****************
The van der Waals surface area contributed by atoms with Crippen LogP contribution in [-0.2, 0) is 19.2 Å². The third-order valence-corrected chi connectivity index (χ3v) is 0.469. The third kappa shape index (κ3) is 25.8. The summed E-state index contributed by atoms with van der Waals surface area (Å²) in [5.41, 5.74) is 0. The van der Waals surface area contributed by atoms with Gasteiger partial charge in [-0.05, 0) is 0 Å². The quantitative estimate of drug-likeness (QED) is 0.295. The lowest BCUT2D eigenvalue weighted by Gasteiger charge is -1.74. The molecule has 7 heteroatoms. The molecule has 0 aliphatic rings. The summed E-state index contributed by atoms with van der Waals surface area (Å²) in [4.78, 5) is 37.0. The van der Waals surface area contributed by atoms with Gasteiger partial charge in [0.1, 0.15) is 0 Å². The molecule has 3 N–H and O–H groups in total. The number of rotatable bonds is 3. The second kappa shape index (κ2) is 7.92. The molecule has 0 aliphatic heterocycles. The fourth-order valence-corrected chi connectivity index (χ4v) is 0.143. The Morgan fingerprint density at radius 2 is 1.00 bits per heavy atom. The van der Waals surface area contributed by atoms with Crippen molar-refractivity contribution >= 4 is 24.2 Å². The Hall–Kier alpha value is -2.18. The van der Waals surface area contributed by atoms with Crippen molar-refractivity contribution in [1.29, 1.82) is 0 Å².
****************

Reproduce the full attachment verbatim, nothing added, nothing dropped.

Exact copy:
The van der Waals surface area contributed by atoms with Crippen LogP contribution in [-0.2, 0) is 19.2 Å². The third-order valence-corrected chi connectivity index (χ3v) is 0.469. The third kappa shape index (κ3) is 25.8. The summed E-state index contributed by atoms with van der Waals surface area (Å²) in [5.41, 5.74) is 0. The van der Waals surface area contributed by atoms with Gasteiger partial charge in [-0.05, 0) is 0 Å². The quantitative estimate of drug-likeness (QED) is 0.295. The lowest BCUT2D eigenvalue weighted by Gasteiger charge is -1.74. The molecule has 7 heteroatoms. The molecule has 0 aliphatic rings. The summed E-state index contributed by atoms with van der Waals surface area (Å²) in [4.78, 5) is 37.0. The van der Waals surface area contributed by atoms with Gasteiger partial charge in [0.1, 0.15) is 0 Å². The molecule has 3 N–H and O–H groups in total. The number of rotatable bonds is 3. The second kappa shape index (κ2) is 7.92. The molecule has 0 aliphatic heterocycles. The fourth-order valence-corrected chi connectivity index (χ4v) is 0.143. The Morgan fingerprint density at radius 2 is 1.00 bits per heavy atom. The van der Waals surface area contributed by atoms with Crippen molar-refractivity contribution >= 4 is 24.2 Å². The Hall–Kier alpha value is -2.18. The van der Waals surface area contributed by atoms with Crippen molar-refractivity contribution in [1.29, 1.82) is 0 Å².